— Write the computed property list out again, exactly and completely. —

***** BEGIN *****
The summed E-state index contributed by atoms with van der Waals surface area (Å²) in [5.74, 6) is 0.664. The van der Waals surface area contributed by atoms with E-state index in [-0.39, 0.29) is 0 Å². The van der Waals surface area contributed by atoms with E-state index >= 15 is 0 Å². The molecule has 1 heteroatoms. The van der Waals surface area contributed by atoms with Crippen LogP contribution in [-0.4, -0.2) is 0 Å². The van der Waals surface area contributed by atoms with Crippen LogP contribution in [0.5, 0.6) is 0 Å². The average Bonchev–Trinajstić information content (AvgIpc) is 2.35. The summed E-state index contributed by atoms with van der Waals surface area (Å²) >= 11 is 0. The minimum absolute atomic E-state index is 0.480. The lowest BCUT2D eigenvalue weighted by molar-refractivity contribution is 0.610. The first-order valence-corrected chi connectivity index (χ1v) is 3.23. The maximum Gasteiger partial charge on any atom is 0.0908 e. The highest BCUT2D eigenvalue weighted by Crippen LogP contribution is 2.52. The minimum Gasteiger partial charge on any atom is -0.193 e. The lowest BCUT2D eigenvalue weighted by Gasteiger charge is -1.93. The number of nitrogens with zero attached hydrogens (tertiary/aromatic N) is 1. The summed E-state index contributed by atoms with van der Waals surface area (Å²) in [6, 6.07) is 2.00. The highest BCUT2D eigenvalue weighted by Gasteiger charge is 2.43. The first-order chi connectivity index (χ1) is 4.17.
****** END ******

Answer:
The summed E-state index contributed by atoms with van der Waals surface area (Å²) in [5.74, 6) is 0.664. The van der Waals surface area contributed by atoms with E-state index in [-0.39, 0.29) is 0 Å². The van der Waals surface area contributed by atoms with E-state index >= 15 is 0 Å². The molecule has 1 heteroatoms. The van der Waals surface area contributed by atoms with Crippen LogP contribution in [-0.4, -0.2) is 0 Å². The van der Waals surface area contributed by atoms with Crippen LogP contribution in [0.5, 0.6) is 0 Å². The average Bonchev–Trinajstić information content (AvgIpc) is 2.35. The summed E-state index contributed by atoms with van der Waals surface area (Å²) >= 11 is 0. The minimum absolute atomic E-state index is 0.480. The lowest BCUT2D eigenvalue weighted by molar-refractivity contribution is 0.610. The first-order valence-corrected chi connectivity index (χ1v) is 3.23. The maximum Gasteiger partial charge on any atom is 0.0908 e. The highest BCUT2D eigenvalue weighted by Crippen LogP contribution is 2.52. The minimum Gasteiger partial charge on any atom is -0.193 e. The lowest BCUT2D eigenvalue weighted by Gasteiger charge is -1.93. The number of nitrogens with zero attached hydrogens (tertiary/aromatic N) is 1. The summed E-state index contributed by atoms with van der Waals surface area (Å²) in [6, 6.07) is 2.00. The highest BCUT2D eigenvalue weighted by Gasteiger charge is 2.43. The first-order chi connectivity index (χ1) is 4.17.